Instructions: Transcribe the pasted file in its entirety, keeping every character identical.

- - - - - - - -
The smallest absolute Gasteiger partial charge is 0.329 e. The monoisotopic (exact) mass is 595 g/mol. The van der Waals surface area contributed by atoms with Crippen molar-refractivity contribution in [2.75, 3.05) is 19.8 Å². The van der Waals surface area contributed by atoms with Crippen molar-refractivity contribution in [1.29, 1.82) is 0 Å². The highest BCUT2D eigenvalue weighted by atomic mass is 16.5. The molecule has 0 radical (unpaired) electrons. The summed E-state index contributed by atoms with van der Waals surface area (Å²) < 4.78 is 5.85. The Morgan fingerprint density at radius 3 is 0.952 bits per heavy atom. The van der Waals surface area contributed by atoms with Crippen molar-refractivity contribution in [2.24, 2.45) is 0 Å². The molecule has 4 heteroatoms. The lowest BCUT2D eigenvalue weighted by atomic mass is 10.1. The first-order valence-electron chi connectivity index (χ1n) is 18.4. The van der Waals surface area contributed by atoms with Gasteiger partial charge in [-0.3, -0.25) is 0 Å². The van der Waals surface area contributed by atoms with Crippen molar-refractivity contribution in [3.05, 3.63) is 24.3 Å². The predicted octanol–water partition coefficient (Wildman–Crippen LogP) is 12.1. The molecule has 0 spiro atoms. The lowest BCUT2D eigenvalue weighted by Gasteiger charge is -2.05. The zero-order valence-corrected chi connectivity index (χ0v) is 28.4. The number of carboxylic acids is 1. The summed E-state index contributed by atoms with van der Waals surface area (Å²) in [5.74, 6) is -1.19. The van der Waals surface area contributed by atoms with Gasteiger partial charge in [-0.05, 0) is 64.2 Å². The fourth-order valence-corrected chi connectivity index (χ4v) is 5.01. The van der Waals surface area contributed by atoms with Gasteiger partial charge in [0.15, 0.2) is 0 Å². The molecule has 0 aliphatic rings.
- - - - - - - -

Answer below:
The smallest absolute Gasteiger partial charge is 0.329 e. The monoisotopic (exact) mass is 595 g/mol. The van der Waals surface area contributed by atoms with Crippen molar-refractivity contribution in [2.75, 3.05) is 19.8 Å². The van der Waals surface area contributed by atoms with Crippen molar-refractivity contribution in [1.29, 1.82) is 0 Å². The highest BCUT2D eigenvalue weighted by atomic mass is 16.5. The molecule has 0 radical (unpaired) electrons. The summed E-state index contributed by atoms with van der Waals surface area (Å²) < 4.78 is 5.85. The Morgan fingerprint density at radius 3 is 0.952 bits per heavy atom. The van der Waals surface area contributed by atoms with Crippen molar-refractivity contribution in [2.24, 2.45) is 0 Å². The molecule has 4 heteroatoms. The lowest BCUT2D eigenvalue weighted by atomic mass is 10.1. The first-order valence-electron chi connectivity index (χ1n) is 18.4. The van der Waals surface area contributed by atoms with Gasteiger partial charge in [-0.3, -0.25) is 0 Å². The van der Waals surface area contributed by atoms with Crippen molar-refractivity contribution in [3.05, 3.63) is 24.3 Å². The predicted octanol–water partition coefficient (Wildman–Crippen LogP) is 12.1. The molecule has 0 spiro atoms. The lowest BCUT2D eigenvalue weighted by Gasteiger charge is -2.05. The zero-order valence-corrected chi connectivity index (χ0v) is 28.4. The number of carboxylic acids is 1. The summed E-state index contributed by atoms with van der Waals surface area (Å²) in [5.74, 6) is -1.19. The van der Waals surface area contributed by atoms with Gasteiger partial charge in [-0.05, 0) is 64.2 Å². The fourth-order valence-corrected chi connectivity index (χ4v) is 5.01. The van der Waals surface area contributed by atoms with Gasteiger partial charge in [0.15, 0.2) is 0 Å². The molecule has 0 aliphatic rings.